More to Reformer reporter Maddi Shaw than meets the eye
PUTNEY, VT. — Growing up with a special-needs sibling has shaped Maddi Shaw's life.
Her brother Miles Shaw, now 27, has Cornelia deLange Syndrome, or CdLS, a condition present at birth that causes "a range of physical, cognitive, and medical challenges," according to the CdLS Foundation website.
Recently named Miss Vermont International 2016, Maddi — a resident of Putney in southeastern Vermont — hopes to use this opportunity to help others feel more comfortable around those who have special needs. She will spend the year promoting this cause in collaboration with the CdLS Foundation staff.
Maddi, who is four years younger than Miles, said she used to get angry with people who looked too long at Miles or who reacted noticeably to his appearance.
"Because he doesn't have a voice, I would find myself defending him and getting mad at other kids," Maddi said. "The hardest part was when people would just stare, rather than ask questions."
One recent incident that stands out in her memory happened in the summer at a local pool. A child seemed to be scared of Miles, and the mother didn't know what to do. Maddi tried to make a connection.
"I said, 'This is Miles. He's 27. He loves to swim,' but it didn't help," she said. "People want to have the conversation, but they don't know how to address it. Since that incident at the pool, I've wanted to reach out."
The pageant organizers recruited her, Maddi said, adding, "I've never been interested in a pageant. Whenever I've gotten these letters before, I've thrown them out."
This time was different, something Maddi attributes to divine intervention. She opened the envelope and saw that Miss International is a platform-based pageant. A contestant chooses a platform, that is, a cause about which she is passionate. She volunteers for this cause and uses her pageant candidacy to bring public attention to it. For Maddi, this means helping people learn how to interact with those who have special needs.
"When I read that, instantly Miles came to mind," she said. "I decided to apply. I had a 45-minute interview about my platform and my life over the phone with the executive director of Miss International."
The CdLS website says that "individuals with CdLS strongly resemble one another. Typical facial features include thin eyebrows that meet in the middle, long eyelashes, a short upturned nose, and thin downturned lips. Other characteristics include low birth weight (often under five pounds), slow growth, small stature, and small head size. Other features may include excessive body hair and small hands and feet."
The CdLS site continues: "Common medical issues include gastro-esophageal reflux disease, heart defects, seizures, feeding difficulties, vision problems, and hearing loss. Limb differences, including missing arms, forearms or fingers, are seen in about 25 percent of individuals with CdLS. Behavioral and communication issues and developmental delays often exist."
Miles' medical records fill a notebook three inches thick. As Maddi turned the pages, she pointed out milestones.
"He was four pounds and 17 inches when he was born," she said. "He smiled at one year. He squealed at between 12 and 18 months. He walked for the first time at seven years."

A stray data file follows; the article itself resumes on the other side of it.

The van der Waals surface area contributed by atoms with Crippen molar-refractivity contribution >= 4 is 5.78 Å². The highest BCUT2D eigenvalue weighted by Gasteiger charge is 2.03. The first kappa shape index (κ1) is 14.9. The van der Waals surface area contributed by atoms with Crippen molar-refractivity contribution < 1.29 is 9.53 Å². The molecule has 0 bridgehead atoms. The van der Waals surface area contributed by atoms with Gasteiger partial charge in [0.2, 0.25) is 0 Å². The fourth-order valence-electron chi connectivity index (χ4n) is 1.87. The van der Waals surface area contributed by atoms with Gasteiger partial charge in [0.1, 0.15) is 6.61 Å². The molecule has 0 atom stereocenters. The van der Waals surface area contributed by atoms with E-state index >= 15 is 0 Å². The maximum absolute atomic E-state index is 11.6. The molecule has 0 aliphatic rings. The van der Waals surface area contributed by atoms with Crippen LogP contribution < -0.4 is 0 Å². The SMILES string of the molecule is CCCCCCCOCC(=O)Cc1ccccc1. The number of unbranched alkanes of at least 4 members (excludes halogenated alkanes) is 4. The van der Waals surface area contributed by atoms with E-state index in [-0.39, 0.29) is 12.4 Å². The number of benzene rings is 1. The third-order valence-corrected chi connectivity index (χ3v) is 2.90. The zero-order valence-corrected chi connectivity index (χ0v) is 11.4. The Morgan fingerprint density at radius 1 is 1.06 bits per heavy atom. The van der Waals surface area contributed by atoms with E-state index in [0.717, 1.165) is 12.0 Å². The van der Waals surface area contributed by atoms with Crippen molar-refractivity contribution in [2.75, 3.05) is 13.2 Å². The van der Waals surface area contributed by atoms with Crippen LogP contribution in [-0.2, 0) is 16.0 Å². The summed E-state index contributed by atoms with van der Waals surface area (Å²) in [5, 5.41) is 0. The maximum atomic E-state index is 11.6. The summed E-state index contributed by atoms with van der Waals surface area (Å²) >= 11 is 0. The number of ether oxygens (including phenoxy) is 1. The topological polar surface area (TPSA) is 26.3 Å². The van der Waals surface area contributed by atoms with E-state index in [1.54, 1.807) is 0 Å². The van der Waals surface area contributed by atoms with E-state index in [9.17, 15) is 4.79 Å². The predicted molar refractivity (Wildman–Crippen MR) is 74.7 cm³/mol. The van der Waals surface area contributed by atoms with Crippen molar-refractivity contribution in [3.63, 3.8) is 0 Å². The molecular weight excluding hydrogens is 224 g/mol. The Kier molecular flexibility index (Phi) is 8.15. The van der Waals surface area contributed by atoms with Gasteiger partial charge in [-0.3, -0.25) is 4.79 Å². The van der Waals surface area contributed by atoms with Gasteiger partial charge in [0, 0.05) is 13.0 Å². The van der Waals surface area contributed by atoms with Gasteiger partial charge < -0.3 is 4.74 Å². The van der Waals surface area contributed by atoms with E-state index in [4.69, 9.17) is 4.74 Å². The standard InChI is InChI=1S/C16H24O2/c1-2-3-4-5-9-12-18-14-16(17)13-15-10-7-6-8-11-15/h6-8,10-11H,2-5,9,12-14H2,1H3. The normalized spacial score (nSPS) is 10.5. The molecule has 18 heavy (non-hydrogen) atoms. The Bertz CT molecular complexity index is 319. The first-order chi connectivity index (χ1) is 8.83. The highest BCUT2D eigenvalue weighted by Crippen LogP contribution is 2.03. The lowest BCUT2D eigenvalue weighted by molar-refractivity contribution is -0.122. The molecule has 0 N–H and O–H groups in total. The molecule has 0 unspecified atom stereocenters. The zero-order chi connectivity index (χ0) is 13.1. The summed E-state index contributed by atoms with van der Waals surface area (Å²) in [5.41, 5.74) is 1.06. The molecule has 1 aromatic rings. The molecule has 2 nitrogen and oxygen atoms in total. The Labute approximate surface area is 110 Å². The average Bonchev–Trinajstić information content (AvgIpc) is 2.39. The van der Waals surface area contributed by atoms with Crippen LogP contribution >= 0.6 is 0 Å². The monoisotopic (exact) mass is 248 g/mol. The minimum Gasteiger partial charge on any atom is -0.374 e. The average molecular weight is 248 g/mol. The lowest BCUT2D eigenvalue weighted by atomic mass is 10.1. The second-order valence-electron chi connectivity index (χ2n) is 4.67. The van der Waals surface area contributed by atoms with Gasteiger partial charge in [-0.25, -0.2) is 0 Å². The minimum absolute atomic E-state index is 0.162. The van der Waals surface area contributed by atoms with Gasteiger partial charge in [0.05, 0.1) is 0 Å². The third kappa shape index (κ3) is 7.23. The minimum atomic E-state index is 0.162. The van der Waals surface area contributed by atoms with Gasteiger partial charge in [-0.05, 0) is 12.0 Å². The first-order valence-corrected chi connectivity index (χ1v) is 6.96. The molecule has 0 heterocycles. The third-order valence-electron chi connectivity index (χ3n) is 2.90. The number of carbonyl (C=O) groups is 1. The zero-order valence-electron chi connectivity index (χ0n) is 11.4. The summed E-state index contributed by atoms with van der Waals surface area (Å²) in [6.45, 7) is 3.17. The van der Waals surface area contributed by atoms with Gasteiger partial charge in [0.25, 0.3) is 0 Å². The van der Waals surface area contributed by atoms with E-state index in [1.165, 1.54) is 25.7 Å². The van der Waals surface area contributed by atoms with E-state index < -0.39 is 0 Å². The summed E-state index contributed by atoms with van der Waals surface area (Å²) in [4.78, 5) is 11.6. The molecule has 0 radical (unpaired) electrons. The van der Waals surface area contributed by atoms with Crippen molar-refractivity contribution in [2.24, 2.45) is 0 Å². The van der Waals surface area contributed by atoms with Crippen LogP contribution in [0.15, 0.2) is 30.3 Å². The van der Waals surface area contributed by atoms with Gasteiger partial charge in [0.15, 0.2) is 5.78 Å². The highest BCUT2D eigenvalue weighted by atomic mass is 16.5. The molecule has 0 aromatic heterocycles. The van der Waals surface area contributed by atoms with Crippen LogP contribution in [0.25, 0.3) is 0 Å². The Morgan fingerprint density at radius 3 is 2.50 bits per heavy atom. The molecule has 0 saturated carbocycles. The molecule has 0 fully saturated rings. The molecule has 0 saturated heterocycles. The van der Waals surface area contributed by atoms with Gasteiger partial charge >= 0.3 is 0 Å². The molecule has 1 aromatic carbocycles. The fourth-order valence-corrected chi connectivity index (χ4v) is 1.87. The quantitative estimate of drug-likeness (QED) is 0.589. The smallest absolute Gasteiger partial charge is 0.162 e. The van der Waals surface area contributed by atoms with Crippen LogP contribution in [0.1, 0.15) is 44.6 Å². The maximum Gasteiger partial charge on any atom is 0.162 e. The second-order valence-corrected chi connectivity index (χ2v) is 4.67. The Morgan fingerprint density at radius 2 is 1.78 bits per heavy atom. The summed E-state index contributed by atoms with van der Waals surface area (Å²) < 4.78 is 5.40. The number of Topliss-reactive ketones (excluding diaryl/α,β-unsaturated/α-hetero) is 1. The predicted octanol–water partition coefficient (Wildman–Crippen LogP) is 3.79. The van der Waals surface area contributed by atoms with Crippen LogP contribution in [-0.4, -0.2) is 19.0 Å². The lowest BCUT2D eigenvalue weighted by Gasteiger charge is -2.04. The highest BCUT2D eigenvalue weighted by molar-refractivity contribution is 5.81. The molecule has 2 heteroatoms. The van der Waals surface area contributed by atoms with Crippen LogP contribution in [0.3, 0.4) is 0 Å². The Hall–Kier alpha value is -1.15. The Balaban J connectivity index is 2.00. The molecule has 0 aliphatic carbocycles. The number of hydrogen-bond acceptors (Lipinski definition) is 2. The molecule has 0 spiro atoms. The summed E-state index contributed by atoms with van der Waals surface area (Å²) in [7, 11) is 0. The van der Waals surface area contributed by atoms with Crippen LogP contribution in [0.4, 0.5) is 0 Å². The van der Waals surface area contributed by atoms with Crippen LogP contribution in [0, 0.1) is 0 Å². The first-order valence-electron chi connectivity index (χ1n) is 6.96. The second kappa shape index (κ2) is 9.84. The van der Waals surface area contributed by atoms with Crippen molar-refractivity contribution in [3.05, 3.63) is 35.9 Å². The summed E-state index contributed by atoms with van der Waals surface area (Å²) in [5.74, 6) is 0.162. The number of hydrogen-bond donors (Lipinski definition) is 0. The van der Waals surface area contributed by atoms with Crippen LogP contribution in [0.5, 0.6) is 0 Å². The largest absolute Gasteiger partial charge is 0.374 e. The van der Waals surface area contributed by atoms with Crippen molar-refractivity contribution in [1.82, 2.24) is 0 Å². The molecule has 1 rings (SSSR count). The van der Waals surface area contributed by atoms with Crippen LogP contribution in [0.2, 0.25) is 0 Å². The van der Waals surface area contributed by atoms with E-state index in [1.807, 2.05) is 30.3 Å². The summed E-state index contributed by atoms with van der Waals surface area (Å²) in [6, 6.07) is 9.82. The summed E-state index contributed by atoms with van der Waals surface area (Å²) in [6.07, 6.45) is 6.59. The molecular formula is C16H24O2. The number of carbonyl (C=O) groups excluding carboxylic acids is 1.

The numerous medical challenges Miles has faced have been instructive for Maddi.
"He's had heart surgery," she said. "I've seen him fight for his life. In 2006 he had several medical emergencies. I've seen his face go blue and his stats go down."
Miles's experiences have helped Maddi learn not to give up.
"Like anyone else, I've gotten down before," she said, "but when he clinically has so little, yet fights so hard to live, why would I throw my life away? What he's been through has pushed me to see it that way."
Maddi, a recent graduate of the University of Maine, who majored in journalism and minored in international affairs, will compete for the title of Miss International 2016 in July in Jacksonville, Fla. During the week they are in Florida, contestants will go through orientation, make "no-sew" blankets for a children's hospital, and "talk to high school students about the 'real world,' so [they can realize] it's not so scary," she said.
According to the Miss International website, miss-international.us, pageant contestants compete in four categories: Fun Fashion Wear counts 20 percent of total score; Fitness Wear, 20 percent; Evening Gown, 20 percent; and the Interview, 40 percent, for which the contestant wears business attire. Five judges conduct the interview; the contestant spends five minutes with each judge. No political or religious questions are allowed.
In order to cover her pageant expenses, Maddi is seeking sponsors. Her website is supportcdlsvt.com. From there, people wishing to donate can go to the GoFundMe page or email her at firstname.lastname@example.org. She also has a Facebook page.
Maddi saw the irony of using a quasi-beauty pageant, which is about exterior looks, to highlight the inner beauty and humanity of all people, but her pageant platform addresses that paradox.
"I'm not a mother, but I can imagine having a newborn and wanting to show off your baby, and at the same time thinking how people will react," she said. "It must be really hard. What I want to teach is that people with special needs just want to be loved."
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